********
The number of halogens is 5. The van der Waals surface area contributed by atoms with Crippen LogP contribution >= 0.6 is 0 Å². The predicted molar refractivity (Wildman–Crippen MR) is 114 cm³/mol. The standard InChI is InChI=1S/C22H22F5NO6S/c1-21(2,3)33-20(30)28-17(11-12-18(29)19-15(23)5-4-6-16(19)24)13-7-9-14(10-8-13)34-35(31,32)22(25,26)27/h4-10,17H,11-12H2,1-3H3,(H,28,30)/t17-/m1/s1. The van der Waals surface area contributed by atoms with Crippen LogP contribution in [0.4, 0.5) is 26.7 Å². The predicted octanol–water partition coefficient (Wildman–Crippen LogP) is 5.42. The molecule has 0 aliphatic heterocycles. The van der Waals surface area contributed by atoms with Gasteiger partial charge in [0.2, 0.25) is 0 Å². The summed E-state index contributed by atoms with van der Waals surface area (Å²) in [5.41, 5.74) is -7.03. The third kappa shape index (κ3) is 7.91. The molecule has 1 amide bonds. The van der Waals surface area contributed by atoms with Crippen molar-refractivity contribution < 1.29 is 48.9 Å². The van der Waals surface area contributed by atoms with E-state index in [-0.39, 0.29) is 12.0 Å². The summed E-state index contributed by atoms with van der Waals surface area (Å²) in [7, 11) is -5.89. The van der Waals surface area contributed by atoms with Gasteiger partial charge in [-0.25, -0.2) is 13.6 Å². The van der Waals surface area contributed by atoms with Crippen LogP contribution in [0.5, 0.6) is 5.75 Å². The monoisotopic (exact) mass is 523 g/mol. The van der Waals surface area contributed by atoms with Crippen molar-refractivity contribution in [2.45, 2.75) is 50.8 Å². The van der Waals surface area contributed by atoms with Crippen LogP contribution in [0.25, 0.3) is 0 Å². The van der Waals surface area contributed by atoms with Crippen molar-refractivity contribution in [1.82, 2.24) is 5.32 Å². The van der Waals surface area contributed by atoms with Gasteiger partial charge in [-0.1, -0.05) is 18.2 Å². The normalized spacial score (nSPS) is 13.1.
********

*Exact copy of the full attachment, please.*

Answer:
The number of halogens is 5. The van der Waals surface area contributed by atoms with Crippen LogP contribution >= 0.6 is 0 Å². The predicted molar refractivity (Wildman–Crippen MR) is 114 cm³/mol. The standard InChI is InChI=1S/C22H22F5NO6S/c1-21(2,3)33-20(30)28-17(11-12-18(29)19-15(23)5-4-6-16(19)24)13-7-9-14(10-8-13)34-35(31,32)22(25,26)27/h4-10,17H,11-12H2,1-3H3,(H,28,30)/t17-/m1/s1. The van der Waals surface area contributed by atoms with Crippen LogP contribution in [0.4, 0.5) is 26.7 Å². The predicted octanol–water partition coefficient (Wildman–Crippen LogP) is 5.42. The molecule has 0 aliphatic heterocycles. The van der Waals surface area contributed by atoms with Gasteiger partial charge in [0.2, 0.25) is 0 Å². The summed E-state index contributed by atoms with van der Waals surface area (Å²) in [5.41, 5.74) is -7.03. The third kappa shape index (κ3) is 7.91. The molecule has 1 amide bonds. The van der Waals surface area contributed by atoms with Crippen molar-refractivity contribution < 1.29 is 48.9 Å². The van der Waals surface area contributed by atoms with E-state index in [-0.39, 0.29) is 12.0 Å². The summed E-state index contributed by atoms with van der Waals surface area (Å²) in [7, 11) is -5.89. The van der Waals surface area contributed by atoms with Gasteiger partial charge in [-0.25, -0.2) is 13.6 Å². The van der Waals surface area contributed by atoms with Crippen LogP contribution in [0.5, 0.6) is 5.75 Å². The monoisotopic (exact) mass is 523 g/mol. The van der Waals surface area contributed by atoms with Crippen molar-refractivity contribution in [2.45, 2.75) is 50.8 Å². The van der Waals surface area contributed by atoms with Crippen LogP contribution in [0.25, 0.3) is 0 Å². The van der Waals surface area contributed by atoms with Crippen molar-refractivity contribution in [1.82, 2.24) is 5.32 Å². The van der Waals surface area contributed by atoms with Gasteiger partial charge in [-0.1, -0.05) is 18.2 Å². The normalized spacial score (nSPS) is 13.1.